A Part of Me: A Review of DS9: Revenant
After the apocalypse of the Coda trilogy and the advent of a new variant of COVID-19, Alex White’s debut Star Trek novel, Revenant, was the “comfort Trek” my heart needed to close the year on a hopeful note.
A new writer to the Star Trek novels is always an event. Will this author “grok” Trek? Will they get the characters’ voices right? Will they tell us, not just a good story, but a good Star Trek story? Let’s find out!
The book is set during the DS9 series, immediately after “The Way of the Warrior”. The novel’s opening scene shows Jake, hanging out at his favorite lookout spot on the Promenade, people-watching with Jadzia, and talking about his latest writing project. When I read that, I knew I was home. I have been a Niner since the time of the beginning, and the entire book felt like the biggest, warmest hug from the DS9 series.
It’s funny that I consider this book “pure comfort Trek,” because the story itself is the opposite of comforting. We meet two very old, very dear friends of Jadzia Dax: Etom Prit, an elderly diplomat, and his granddaughter, Nemi Prit. We learn about these characters by seeing them through Jadzia’s eyes and memories. We share in her late night dinner with Etom and her tongo game with Nemi. And by the end of the book, we mourn with Jadzia when these two friends lose their lives to their nemesis: a symbiont turned evil, named “Vess”.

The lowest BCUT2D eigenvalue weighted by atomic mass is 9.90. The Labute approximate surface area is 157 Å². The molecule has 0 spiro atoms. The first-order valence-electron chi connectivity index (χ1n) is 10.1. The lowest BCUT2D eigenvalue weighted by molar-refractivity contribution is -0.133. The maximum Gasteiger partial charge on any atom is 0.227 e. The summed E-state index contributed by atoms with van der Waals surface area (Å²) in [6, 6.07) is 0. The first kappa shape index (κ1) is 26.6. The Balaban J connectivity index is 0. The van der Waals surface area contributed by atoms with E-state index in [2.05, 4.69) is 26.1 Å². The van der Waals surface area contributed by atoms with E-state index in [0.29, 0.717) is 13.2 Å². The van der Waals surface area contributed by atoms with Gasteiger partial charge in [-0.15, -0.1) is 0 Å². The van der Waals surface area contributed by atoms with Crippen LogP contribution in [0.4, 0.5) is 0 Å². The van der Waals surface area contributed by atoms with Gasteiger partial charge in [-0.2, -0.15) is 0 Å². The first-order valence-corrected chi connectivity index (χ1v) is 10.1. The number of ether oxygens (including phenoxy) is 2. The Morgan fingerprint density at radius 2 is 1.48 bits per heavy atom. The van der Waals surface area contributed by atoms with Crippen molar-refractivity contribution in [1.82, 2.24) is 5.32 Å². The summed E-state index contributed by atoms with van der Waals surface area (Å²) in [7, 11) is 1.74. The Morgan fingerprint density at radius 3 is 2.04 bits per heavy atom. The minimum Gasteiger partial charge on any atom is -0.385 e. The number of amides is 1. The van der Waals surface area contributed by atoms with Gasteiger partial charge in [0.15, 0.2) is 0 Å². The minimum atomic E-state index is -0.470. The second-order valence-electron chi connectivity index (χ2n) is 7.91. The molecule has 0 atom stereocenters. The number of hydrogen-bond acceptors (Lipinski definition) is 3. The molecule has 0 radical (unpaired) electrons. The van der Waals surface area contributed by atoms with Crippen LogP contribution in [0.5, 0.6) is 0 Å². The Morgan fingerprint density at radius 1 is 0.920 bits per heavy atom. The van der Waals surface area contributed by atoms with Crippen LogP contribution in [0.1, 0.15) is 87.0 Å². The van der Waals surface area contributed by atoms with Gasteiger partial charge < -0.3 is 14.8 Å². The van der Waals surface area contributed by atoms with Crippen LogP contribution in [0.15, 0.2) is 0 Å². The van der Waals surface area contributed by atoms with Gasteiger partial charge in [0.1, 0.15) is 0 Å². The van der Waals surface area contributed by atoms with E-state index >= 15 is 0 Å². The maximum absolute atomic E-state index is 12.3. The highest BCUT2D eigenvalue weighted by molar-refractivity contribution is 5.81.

Lost Lights… and Shadows
Not only do we become emotionally attached to two characters, only to lose them tragically, we learn Joran Belar Dax’s tragic story. Joran, his music, and his terrible end have haunted me down the years since I first heard “Equilibrium”. Learning more about the tragedy that was Joran Dax made me a bit more sympathetic to this tormented character. He was undeniably warped to evil… but he suffered in his life, and he lost everything, even his life.